I’m truly sorry that I vanished these past couple of months but they have been great on many levels. Late last year, I finally read a book that has been around for some time and recommended to me more than once: “Rich Dad, Poor Dad” by Robert T. Kiyosaki. Although it was first published in 2000, it may have more meaning today than ever before. To make a relatively short book even shorter, it can be summed up in three words: “Pay Yourself First.”
What does “Pay Yourself First” mean? Well, the Rich Dad in the book firmly believes you have to look out for Number One. Not necessarily in a selfish, “screw your neighbor” sort of way but definitely not the other extreme where you would find Mother Theresa helping the poor to her own detriment and never thinking of herself.
For example, if you run a business, you must carve out a reasonable salary for your own position before worrying about staff and paying back vendors and debt. Otherwise, what’s the point of running your own business? This is the main lesson I learned from the book and it came at a time when I was seriously considering drastic changes to my business.
As a consumer bankruptcy attorney coming up on 19 years (16 of them as the managing partner of my own law firm), I think I’m very good at dispensing advice but not always the best at practicing what I preach. Thanks to my clear-headed, direct approach to handling creditors and debt, I have counseled well over 2,000 people over the years on what to do about their financial problems. I wish I had read the book ten years ago because my consultations would have been much easier. I could have started with “Pay Yourself First” and expanded from there.
First, let me tell you what I did with my practice. Next week, I will explain how “Pay Yourself First” applies to debt. Not too long ago, my firm had four attorneys including myself along with roughly eight assistants in three office locations yet I did not find myself earning more than I did when I was by myself. You might think that this is crazy but many business owners will tell you that expanding your staff and increasing your business does not always translate into more profit. Yes, revenue increased dramatically but profits didn’t due to the increased expenses of running a larger firm. Personally, I have always had conflicting goals: I wanted a simple life but I also wanted to build one of South Florida’s largest consumer bankruptcy firms. You simply can’t do both.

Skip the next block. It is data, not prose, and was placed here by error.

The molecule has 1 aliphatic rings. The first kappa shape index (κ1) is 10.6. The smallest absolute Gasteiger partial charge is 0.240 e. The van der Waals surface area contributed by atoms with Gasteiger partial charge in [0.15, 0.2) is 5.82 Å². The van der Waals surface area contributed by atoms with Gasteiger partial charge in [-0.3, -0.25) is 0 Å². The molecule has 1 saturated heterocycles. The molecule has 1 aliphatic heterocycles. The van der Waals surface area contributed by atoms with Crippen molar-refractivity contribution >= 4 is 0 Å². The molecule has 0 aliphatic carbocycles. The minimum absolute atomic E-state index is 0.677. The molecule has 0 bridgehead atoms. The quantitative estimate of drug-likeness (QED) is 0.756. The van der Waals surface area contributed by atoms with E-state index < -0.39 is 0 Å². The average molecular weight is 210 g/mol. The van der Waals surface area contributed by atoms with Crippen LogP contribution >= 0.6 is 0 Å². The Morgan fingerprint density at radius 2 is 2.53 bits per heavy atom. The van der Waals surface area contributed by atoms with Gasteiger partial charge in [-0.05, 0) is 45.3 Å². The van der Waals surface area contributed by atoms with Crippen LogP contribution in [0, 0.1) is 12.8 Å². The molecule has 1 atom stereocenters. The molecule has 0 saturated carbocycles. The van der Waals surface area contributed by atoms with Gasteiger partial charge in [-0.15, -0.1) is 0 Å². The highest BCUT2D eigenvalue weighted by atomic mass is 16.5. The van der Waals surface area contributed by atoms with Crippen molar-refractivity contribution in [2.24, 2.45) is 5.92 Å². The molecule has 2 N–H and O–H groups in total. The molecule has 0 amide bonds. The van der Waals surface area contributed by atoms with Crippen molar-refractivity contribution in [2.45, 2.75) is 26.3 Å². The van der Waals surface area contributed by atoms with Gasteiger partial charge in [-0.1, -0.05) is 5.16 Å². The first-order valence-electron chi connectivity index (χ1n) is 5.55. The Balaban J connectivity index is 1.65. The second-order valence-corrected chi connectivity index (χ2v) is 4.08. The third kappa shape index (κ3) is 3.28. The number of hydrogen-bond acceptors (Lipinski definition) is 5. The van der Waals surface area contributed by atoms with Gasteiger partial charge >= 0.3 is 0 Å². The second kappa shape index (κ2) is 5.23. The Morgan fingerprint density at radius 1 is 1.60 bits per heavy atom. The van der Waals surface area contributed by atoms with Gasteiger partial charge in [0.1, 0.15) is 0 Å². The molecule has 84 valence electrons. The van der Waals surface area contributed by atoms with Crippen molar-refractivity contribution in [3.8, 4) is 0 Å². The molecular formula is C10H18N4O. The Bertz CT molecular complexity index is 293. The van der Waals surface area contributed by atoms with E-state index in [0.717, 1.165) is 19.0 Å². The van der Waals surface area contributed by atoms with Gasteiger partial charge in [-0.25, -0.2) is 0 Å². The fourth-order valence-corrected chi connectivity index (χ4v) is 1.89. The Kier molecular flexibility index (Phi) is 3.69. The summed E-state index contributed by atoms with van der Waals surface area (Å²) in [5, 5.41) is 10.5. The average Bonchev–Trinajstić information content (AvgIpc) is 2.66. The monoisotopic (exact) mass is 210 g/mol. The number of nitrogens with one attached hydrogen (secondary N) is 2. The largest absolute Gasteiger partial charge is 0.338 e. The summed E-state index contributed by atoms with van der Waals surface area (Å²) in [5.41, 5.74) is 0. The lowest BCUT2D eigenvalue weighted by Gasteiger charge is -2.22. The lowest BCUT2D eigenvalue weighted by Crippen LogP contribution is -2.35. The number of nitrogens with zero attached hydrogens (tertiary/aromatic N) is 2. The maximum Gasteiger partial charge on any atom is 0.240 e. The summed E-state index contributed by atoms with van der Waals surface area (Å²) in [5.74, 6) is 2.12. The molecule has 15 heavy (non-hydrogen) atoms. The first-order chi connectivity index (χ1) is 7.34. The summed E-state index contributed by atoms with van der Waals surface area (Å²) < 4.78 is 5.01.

For years, I found that I was keeping employees around out of guilt and compassion for them as opposed to what was right for me. You can say that I am now being selfish but I never set out to create jobs. That is not anyone’s responsibility contrary to what you read in the papers. Not even the government’s. The billions spent on the recent stimulus programs didn’t create jobs. They simply maintained the jobs that would have been lost otherwise due to the horrific downturn. Find me a job that was “created” and I’ll bet you it was actually there before the economic downturn and simply brought back at the taxpayer’s expense. Sorry about the political diatribe but it is foolish to think the tens of thousands of jobs held by mortgage and real estate brokers, for example, will come roaring back to levels seen in 2004-2006 when mediocre brokers were pulling down six figures. Sorry, but that is not going to ever happen again in our lifetime nor should it.
If an employee is not adding anything to my bottom line, they simply don’t belong there. For more than a year, I was threatening to “blow up” my law firm and start over. It’s like what an orthopedic surgeon sometimes has to do. There are times when the doctor has to intentionally break the bone so that it heals properly. I have done the same thing to my law firm. I have hired a new employee, am in the process of moving offices and will actually make more money as a result. By design, no one from the current firm is coming with me.
How? That’s the easy part. First, I am taking space inside a friend’s law office suite where I will have a shared receptionist (savings of $35,000 per year) and use of three conference rooms. Second, my rent will go down more than $2,000 per month (savings of roughly $25,000). These two cost savings alone will reduce my overhead by close to $60,000 per year. Third, I still have my good will and all that I’m doing in marketing and advertising. In other words, I will still have new clients knocking on my door. That doesn’t mean I will make that much more in 2010 but it does mean I won’t have to work as hard just to keep pace. That’s where the Work-Life balance comes in. If I want to do the same amount of work, I will probably make more but I could also more easily start working a four-day week as I have been planning for some time. Time will tell.
I’m also making great progress working out and losing weight. At 221, I have lost a healthy ten pounds in three months or so. I could have done better but I learned how to make my favorite dessert, Banana’s Foster. That alone has probably added back a few pounds but a life without dessert is a life not worth living. Congratulations should go to New Orleans. Not for the Saints’ recent Super Bowl victory but for its great food and Brennan’s Restaurant, the birthplace of Banana’s Foster.
As promised, here is my latest status report: [221 lbs, -$11,000, 7]. The second entry is my unsecured debt. I’ve made great progress over three months and will explain more next week. The last entry is the mood I’m in on a scale of 1-10. It went down from 8 the last time simply because of my pending move to a new office and the stress that involves. Otherwise, all is well. Don’t forget: Pay Yourself First!